Production Update: February 2023

Hey hey Netrunners, Extrac from the production team here with another update on Null Signal’s production pipeline.

It’s been an exciting couple of months for the production team, as the release of Parhelion in both digital and physical forms marked the completion of the first full cycle released under our tenure. We’ve gained a huge amount of confidence in our ability, both as a team and as an organization, to release quality products on a consistent basis.

With the conclusion of the Borealis cycle, our attention has turned to the next cycle, codenamed Bell-Tower. While the previous sets started their production cycle with playtesting and mechanical concept completed (we knew what the individual cards were going to do in broad strokes) with solely art and narrative awaiting completion, Bell-Tower 1 initiated in a situation where playtesting, mechanical text, and art were all in progress. Therefore, in order to meet our target of 2 releases per year, we’ve had to approach the production process in a new way.

The Batched Stages Approach

In previous cycles, we followed a “whole set” process for most of the cards. For example, once a mechanical concept was agreed upon for all cards in a set, the entire set of cards would proceed to rules writing. When the cycle’s narrative was decided, we would begin work on flavor text and art briefs for individual cards and so on.

While this allowed for a lot of safety if a card looked at later in a stage prompted an update to an already processed card in that stage, it also created a lot of dead time where most of the set was ready for downstream processes to begin being held up by a minority of cards waiting for completion. So for Bell-Tower, we’ve adopted a batch based approach, detailed in the following flow chart.

Batched Stages Flow chart
Batched Stages Flow Chart

In this process, every single card will go through these stages at some point, but once a card has completed a stage and been approved by a peer review, it is available to downstream teams immediately. For example, art sourcing on a given card begins when that specific card has a completed narrative, instead of waiting for all cards in the set to finish theirs. As a result, downstream teams can begin and finish earlier, as illustrated in the diagram below.

Chart displaying process overlap with batched stages approach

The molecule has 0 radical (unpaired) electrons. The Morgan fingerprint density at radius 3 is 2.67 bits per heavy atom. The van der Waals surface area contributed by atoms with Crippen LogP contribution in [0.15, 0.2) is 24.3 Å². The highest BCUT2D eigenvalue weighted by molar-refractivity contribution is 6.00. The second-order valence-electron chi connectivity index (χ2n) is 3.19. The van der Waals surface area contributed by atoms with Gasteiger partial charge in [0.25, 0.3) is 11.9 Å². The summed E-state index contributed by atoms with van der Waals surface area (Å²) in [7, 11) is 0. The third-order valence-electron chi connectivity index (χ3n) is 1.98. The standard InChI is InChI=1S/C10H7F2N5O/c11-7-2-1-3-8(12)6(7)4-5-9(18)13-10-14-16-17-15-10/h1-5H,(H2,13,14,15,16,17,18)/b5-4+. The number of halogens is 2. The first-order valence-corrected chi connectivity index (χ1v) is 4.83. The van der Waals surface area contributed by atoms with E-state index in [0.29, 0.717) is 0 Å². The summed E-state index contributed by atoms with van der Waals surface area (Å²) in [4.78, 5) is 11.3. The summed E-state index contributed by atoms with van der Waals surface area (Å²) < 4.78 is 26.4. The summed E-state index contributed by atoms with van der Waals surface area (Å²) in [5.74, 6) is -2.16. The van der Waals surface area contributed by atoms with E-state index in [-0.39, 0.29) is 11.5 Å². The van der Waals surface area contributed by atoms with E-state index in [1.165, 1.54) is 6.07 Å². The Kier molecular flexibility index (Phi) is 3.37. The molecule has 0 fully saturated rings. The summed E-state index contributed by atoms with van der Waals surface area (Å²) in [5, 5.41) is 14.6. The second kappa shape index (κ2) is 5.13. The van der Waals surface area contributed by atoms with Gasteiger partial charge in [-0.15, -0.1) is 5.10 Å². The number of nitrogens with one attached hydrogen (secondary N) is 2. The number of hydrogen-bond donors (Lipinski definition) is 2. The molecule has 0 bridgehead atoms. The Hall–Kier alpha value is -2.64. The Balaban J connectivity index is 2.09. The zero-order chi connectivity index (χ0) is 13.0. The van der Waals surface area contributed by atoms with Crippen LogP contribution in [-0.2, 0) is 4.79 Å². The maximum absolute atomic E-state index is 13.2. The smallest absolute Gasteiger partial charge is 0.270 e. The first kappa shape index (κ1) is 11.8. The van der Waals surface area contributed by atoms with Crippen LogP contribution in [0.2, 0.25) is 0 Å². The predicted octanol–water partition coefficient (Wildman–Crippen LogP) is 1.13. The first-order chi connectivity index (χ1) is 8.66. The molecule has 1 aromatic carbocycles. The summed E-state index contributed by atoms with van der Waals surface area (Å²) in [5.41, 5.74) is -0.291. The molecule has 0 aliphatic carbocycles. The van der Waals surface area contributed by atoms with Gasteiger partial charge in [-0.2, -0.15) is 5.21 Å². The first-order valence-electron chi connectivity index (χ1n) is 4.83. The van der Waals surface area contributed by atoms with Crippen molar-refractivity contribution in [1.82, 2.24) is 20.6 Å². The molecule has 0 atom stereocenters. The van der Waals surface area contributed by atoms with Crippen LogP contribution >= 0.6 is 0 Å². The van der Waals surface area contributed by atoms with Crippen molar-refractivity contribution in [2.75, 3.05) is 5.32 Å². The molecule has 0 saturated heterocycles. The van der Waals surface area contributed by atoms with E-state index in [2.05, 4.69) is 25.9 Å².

Notice that while the overall process concludes sooner, neither Team A nor Team B has had to compress their timescales to achieve this. 

This does marginally increase the risk arising from card interdependency. If, for example, Team A begins work on card 8 of a set and realizes that card 3 needs to be reworked, the work that Team B has carried out on card 3 may need to be redone or altered, potentially leading to wasted effort. The production team determined that, while this may happen on occasion, the overwhelming majority of cards will proceed smoothly through the stages without returning to an earlier stage for rework. We have decided to design the process for the rule, not the exception, and manage exceptions that do arise in parallel.

The following Gantt chart projects how the stages, their corresponding lock peer reviews, and the overall flow of cards through the production process will proceed.

January 23 Bell-Tower 1 Gannt chart
Bell-Tower 1 Gannt Chart

Many of the elements of this Gantt chart are similar to the Parhelion and Midnight Sun charts. The process is very similar to what we were already doing but the overlap between the sections was less pronounced due to cards in progress waiting for most of the set to complete a given stage before moving to the next. Most of the new elements are the biweekly peer reviews, which will be handled in batches of around a dozen cards to keep flow consistent. This, along with all elements of the new methodology, will be reviewed and altered as we proceed through it to better suit the working patterns and styles of the teams. We’re looking forward to exploring the possibilities of this new approach and working with the teams to release quality product on a consistent timescale.

We hope this has been an interesting look into the production team and Null Signal’s continuing journey through the challenges of creating the best game ever. Watch for upcoming production updates on our website and our social media profiles. 

Until then, always be running!


  • Chris/Extrac

    Extrac is a member of Null Signal Games' Production Management team. He's a UK player that will one day install Harbinger with net damage when the Rules Team, the FAQ and reality itself stop disagreeing with him.